Just last week, the Provincial Police Ombudsman reported back to this Parliament, that in the last three financial years, this province has lost 326 police reservists – this translates into 5216 policing hours that are lost, gone and never to be retrieved. Over the last decade the number of active reservists serving the police and our communities decreased by 84%. How much crime has taken place while our streets went unprotected, and will the national government take responsibility?

In the 2015/16 financial year, the number of active reservists totalled 1050, but this year the total number of active reservists totalled 724, a decline of 31%.

This report came after the Chairperson of the Standing Committee on Community Safety, Mireille Wenger, requested that an investigation be launched into the decline of reservist numbers in the Western Cape.

Police Reservists play a critical role in assisting the SAPS, functioning as a force-multiplier. Their role cannot be underestimated.

So Minister Cele, we are willing to work hand-in-hand to fight crime, even though you chose, as evidenced at yesterday’s press conference, to exclude both the provincial and City governments from crime prevention initiatives.

It is quite ironic that you are quoted in today’s Cape Argus newspaper: “Cele denied that he excluded Winde, …there is something called MinMec, where Ministers work with all MEC’s in the same portfolio. It is Constitutional. When we come to province, we do check the availability of the MEC’s.”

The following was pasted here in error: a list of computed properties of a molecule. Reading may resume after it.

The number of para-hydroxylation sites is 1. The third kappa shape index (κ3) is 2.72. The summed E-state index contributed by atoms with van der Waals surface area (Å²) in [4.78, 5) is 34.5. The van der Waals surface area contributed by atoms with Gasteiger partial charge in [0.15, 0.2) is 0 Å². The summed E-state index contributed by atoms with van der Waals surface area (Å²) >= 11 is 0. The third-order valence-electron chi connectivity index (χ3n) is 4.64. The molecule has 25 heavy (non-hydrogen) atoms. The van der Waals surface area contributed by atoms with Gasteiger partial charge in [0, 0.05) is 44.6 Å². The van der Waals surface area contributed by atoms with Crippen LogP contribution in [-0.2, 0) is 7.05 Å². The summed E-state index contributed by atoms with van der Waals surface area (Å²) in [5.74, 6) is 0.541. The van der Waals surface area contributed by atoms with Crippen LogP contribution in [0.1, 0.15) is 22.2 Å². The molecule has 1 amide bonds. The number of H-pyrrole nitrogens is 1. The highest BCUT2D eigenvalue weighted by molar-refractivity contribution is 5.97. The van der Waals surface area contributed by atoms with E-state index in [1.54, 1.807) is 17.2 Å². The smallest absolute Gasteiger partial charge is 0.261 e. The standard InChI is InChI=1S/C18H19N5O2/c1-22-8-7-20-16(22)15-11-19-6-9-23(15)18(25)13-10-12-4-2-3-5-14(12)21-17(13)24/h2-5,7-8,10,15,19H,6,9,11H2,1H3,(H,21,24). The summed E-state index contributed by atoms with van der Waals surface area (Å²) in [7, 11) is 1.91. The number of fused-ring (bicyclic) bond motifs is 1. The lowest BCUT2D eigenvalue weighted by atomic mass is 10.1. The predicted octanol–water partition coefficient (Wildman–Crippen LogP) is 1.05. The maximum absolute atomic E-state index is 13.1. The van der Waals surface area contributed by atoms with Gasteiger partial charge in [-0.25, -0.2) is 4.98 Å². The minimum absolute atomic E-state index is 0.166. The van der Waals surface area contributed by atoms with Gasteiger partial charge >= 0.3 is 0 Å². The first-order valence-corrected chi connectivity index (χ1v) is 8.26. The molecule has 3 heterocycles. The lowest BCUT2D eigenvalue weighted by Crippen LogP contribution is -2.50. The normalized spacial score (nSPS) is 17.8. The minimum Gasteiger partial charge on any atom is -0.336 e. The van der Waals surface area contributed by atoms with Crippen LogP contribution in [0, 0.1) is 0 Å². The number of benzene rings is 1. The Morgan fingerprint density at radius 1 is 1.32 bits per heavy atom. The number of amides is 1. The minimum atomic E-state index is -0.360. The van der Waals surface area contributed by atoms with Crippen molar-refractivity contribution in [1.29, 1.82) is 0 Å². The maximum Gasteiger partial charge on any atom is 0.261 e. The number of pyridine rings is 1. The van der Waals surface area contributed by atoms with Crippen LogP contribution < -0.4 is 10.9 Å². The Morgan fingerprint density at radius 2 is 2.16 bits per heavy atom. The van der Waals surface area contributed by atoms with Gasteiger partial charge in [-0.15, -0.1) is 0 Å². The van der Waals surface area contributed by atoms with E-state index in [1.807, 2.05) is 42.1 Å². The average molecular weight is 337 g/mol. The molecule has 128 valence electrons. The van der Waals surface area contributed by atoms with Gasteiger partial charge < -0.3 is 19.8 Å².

This is a blatant untruth being told by a supposedly honourable Minister.

Honourable Speaker, Minister Cele is further quoted as stating: “Policing is one area where the Constitution and legislation put the honours on the national office to do the policing work, not undermining other structures.”

The honourable members across the floor, along with their provincial campaign leader, Mr Ebrahim “Brown Envelope” Rasool, keeps on saying that the provincial government is responsible for crime fighting.

Quite clearly, your own Minister is correcting you. Policing is a national competency.

As the Western Cape government, we want to strengthen and support our dedicated men and women in blue, especially since the national ANC-led government is failing to do so.

R5 million is available right now, and I urge the minister to take it up.


Honourable Speaker, it cannot be denied that crime has a major impact on all areas of our lives. If we are to achieve our aim, which is to ensure that our residents are able to live lives they value, lives of opportunity in which they can realise a better future, crime must be indiscriminately addressed.


Honourable Speaker, this adjustment clearly demonstrates our intent to deliver this reality to our residents. We are doing more than ever to take the fight to crime directly, noting the incapacity of the national minister to give the leadership and resources required to the police service in our province.

We want a Safer Western Cape for all, and we can only achieve this by each of us playing our role, and by working together.

I thank you. 

The budget speech below was delivered in the Western Cape Provincial Parliament today, by the Minister of Community Safety, Alan Winde.

Media Enquiries: 

Marcellino Martin
Spokesperson for Minister Alan Winde
021 483 3873 (o)
082 721 3362 (m)